The bus lurched along the switch-backed mountain road, throwing Keith against the window at every turn. They had left the village at 5:30 that morning after standing in the dark predawn chill for an hour and he was thoroughly exhausted. It was now midmorning, and the African sun was getting hot. Keith was already drenched in sweat, tormented by the fact that he couldn't get any fresh air. Several times he tried opening the window next to his seat a few inches, only to draw protests from his fellow passengers.
—from “A Roadside Understanding” by Ben Hippen
Now, imagine that it was being read like this:
When you break the text into small, meaningful chunks, your comprehension, fluency, and reading rate all improve. The key here is to read the writing the way it was written. Writers fuss over their sentences, phrase by phrase, until everything is just perfect, One aspect of this perfection is that every sentence should be easy to read and understand regardless of how complex it is.
Secrets of Phrase Breaking Revealed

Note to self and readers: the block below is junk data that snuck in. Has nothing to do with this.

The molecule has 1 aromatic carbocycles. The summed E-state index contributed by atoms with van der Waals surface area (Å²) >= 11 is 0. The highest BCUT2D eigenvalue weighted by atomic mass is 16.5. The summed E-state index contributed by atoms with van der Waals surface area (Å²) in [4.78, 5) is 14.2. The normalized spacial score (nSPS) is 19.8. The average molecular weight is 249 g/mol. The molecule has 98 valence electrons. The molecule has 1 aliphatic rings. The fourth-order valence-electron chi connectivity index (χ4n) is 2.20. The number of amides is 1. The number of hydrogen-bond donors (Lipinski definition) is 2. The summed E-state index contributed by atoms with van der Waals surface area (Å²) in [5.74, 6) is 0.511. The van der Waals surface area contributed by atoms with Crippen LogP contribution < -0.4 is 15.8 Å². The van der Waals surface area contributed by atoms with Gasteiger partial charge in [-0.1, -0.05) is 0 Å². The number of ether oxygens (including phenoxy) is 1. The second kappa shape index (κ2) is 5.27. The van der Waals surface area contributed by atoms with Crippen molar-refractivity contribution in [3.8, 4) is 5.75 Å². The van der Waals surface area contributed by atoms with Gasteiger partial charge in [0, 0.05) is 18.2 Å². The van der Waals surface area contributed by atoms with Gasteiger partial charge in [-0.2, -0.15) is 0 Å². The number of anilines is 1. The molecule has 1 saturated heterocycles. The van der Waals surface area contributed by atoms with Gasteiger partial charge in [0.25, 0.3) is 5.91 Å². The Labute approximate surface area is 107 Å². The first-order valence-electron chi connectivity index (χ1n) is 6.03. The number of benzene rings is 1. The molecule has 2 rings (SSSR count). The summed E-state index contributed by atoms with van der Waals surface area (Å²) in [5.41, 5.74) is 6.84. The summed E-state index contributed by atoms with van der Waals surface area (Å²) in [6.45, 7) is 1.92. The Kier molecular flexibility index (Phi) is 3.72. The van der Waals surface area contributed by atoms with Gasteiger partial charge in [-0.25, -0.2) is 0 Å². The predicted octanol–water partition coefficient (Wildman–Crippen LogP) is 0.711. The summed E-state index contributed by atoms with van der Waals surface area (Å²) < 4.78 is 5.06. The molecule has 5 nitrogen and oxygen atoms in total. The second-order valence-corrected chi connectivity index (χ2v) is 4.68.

Breaking phrases like this may seem foreign to most readers, but actually it's a normal thing we do all the time — just not always when we read from a book. Take a look at this well-known text:
I pledge allegiance to the flag of the United States of America and to the republic for which it stands...
But we don't read it that way, we read it like this:
I pledge allegiance
Notice that when we read "The Pledge of Allegiance" in the normal way, we naturally do the phrase breaking. In fact, not doing the phrase breaking doesn't sound right at all. So how do we do it?
Tuck the little words into the bigger ones. Notice that each phrase starts with a "little" word ("I", "to", "of", "and", "for"). These kinds of words often signal the beginnings of phrases. Larger words often come at the end ("allegiance", "flag", "America", "republic", "stands").
Break phrases into groups of three to six words. Occasionally, you'll break for a one- or two-word phrase, and once in a while you have to go to seven or even eight. But even these longer phrases can be broken down into shorter ones. In general, a "phrase" as I'm using the term here is a very short group of words.